The education of working people and the unemployed through Workers Educational Associations in one form or another was an international phenomenon. The German Workers’ Educational Society in London was started in 1840 by a group of political refugees, who were members of the League of the Just.
When the Communist League was founded in 1847, its members played leading roles in the society. Creating branches in many workings areas of London. The importance of the community attracted Marx and Engels in 1849-50 who took more responsibility for the political direction of the society.
The Society, unfortunately, was closed 1918, by the British Government.
Goldman believes that Tawney chooses his field of study carefully. His study of economics was clearly motivated by his attempt to understand the origins of capitalism. Unfortunately, not by using a Marxist methodology, rejecting using historical materialism as a method of examining capitalism.
Goldman is not really interested in looking into Tawney’s philosophy of history. While rejecting Marxism, Tawney adopted a radically utopian approach to politics and for that matter history.
This method can be seen in one of his most important and famous books. He states “The distinction made by the philosophers of classical antiquity between liberal and servile occupations, the medieval insistence that riches exist for man, not man for riches, Ruskin’s famous outburst, “there is no wealth but life”, the argument of the Socialist who urges that production be organized for service, not for profit, are but different attempts to emphasize the instrumental character of economic activities, by reference to an ideal which is held to express the true nature of man.”
Compare this to Marx “In the social production of their existence, men inevitably enter into definite relations, which are independent of their will, namely [the] relations of production appropriate to a given stage in the development of their material forces of production. The totality of these relations of production constitutes the economic structure of society, the real foundation, on which arises a legal and political superstructure, and to which correspond definite forms of social consciousness”
Tawney rejected Marx’s linking of base and superstructure. Tawney never believed that socialism should have a material base. While he believed that working men and women should have strong convictions his appeal was to the heart and not the head.
He was fond of quoting Oliver Cromwell who during the English revolution commented on the type of person he wanted in the New Model Army a “plain russet-coated Captain that knows what he fights for and loves what he knows.”
Tawney’s socialism was suffused with Christian morality. According to Goldman Tawney gave out good will and expected in return. Declaring that “no political creed will ever capture their hearts which begins by saying simply ‘we will give you a little more money’”. It is quite striking that Tawney had a very low goal for socialism.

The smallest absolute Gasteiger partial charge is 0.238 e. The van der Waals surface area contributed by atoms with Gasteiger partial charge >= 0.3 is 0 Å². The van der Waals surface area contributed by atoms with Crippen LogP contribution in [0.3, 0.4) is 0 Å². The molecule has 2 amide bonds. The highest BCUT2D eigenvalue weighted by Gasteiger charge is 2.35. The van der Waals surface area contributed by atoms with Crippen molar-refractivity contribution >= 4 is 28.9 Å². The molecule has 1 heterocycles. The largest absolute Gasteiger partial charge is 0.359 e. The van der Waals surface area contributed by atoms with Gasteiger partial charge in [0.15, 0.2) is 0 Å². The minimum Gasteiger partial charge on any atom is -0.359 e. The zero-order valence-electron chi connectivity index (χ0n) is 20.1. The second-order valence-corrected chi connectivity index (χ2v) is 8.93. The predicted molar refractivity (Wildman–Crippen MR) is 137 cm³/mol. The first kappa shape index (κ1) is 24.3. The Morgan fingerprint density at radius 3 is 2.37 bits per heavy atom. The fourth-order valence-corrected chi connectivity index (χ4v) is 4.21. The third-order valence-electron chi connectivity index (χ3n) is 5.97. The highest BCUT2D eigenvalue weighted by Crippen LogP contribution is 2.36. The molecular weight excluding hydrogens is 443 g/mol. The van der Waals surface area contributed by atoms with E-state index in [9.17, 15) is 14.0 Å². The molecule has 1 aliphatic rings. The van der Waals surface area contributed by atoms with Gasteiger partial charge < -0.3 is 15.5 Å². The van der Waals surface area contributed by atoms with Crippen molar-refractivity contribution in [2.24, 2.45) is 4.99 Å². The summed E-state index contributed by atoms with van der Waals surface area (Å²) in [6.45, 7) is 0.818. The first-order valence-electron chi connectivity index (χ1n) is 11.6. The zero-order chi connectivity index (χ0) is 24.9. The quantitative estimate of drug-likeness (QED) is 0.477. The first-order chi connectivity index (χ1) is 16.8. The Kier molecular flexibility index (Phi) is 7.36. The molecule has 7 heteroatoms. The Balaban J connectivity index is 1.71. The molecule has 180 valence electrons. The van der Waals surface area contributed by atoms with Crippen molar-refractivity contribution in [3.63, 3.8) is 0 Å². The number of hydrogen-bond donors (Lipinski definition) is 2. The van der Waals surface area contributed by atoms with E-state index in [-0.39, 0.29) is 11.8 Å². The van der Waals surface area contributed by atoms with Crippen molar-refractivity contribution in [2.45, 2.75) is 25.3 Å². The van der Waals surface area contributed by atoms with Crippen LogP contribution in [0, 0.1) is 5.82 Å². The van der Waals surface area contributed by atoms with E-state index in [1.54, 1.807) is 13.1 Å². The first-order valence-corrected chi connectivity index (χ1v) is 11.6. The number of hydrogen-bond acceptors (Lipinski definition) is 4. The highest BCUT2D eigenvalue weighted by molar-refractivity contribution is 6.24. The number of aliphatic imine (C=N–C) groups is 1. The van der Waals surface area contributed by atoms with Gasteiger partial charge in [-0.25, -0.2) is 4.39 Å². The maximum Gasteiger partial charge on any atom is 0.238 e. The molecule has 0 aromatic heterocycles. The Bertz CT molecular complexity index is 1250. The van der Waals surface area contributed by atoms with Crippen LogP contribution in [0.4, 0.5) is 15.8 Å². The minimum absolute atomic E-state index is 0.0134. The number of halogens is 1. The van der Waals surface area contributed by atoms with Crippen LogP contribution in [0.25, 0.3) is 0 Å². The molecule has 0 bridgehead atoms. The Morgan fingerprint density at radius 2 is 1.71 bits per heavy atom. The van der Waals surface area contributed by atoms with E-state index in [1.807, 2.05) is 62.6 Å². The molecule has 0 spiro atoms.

Would he have been a better historian if he had embraced Marxist methodology I believe he would have been? But despite this handicap so great was his influence at the time that his study of the period 1540-1640 became known as “Tawney’s Century”.
Probably the weakest part of the book is the treatment or lack of it of the furious battles Tawney had with predominately right-wing historians. While it would have clear to even an O Level history or politics student that Tawney was not a Marxist this did not stop him being attacked for his perceived Marxist orientation.
He was involved in certainly the biggest and nastiest discussion of the 20th century. While some of the today’s historians have treated this debate as arcane, they are wrong and do so for mainly ideological reasons.
The start of the battle occurred when in The Economic History Review of 1941, Tawney published ‘The Rise of the Gentry’ as Goldman puts it he “argued that a change occurred in the ownership of property in the century before the Civil War, with a new class of gentry replacing the old land-owing classes. Tawney’s most important piece of empirical evidence was what later came to be referred to as the ‘counting of manors’ – between 1561 and 1680 ‘the number of landholders owning more than 10 manors fell from 612 to 347. Impressionistically, the number of lesser landholders grew, but the wealthiest landholders were losing their grip and declining in numbers and wealth’ (p. 234).
While Goldman is light on historiography, the book would have been significantly improved if he devoted more time and space to this debate, which he did not see as an actual exchange of opinions. Personal prejudice and petty jealousy were to intercede. American historian Lawrence Stone became involved in the debate. Stone visited Tawney during the second world war.
The story goes that Hugh Trevor-Roper, who was covering the same ground as Tawney gave Stone some papers on the subject. Whether Stone deliberately gave Tawney papers to further his research is open to conjecture. Trevor-Roper saw this as a slight and decided to ‘smash’ Stone.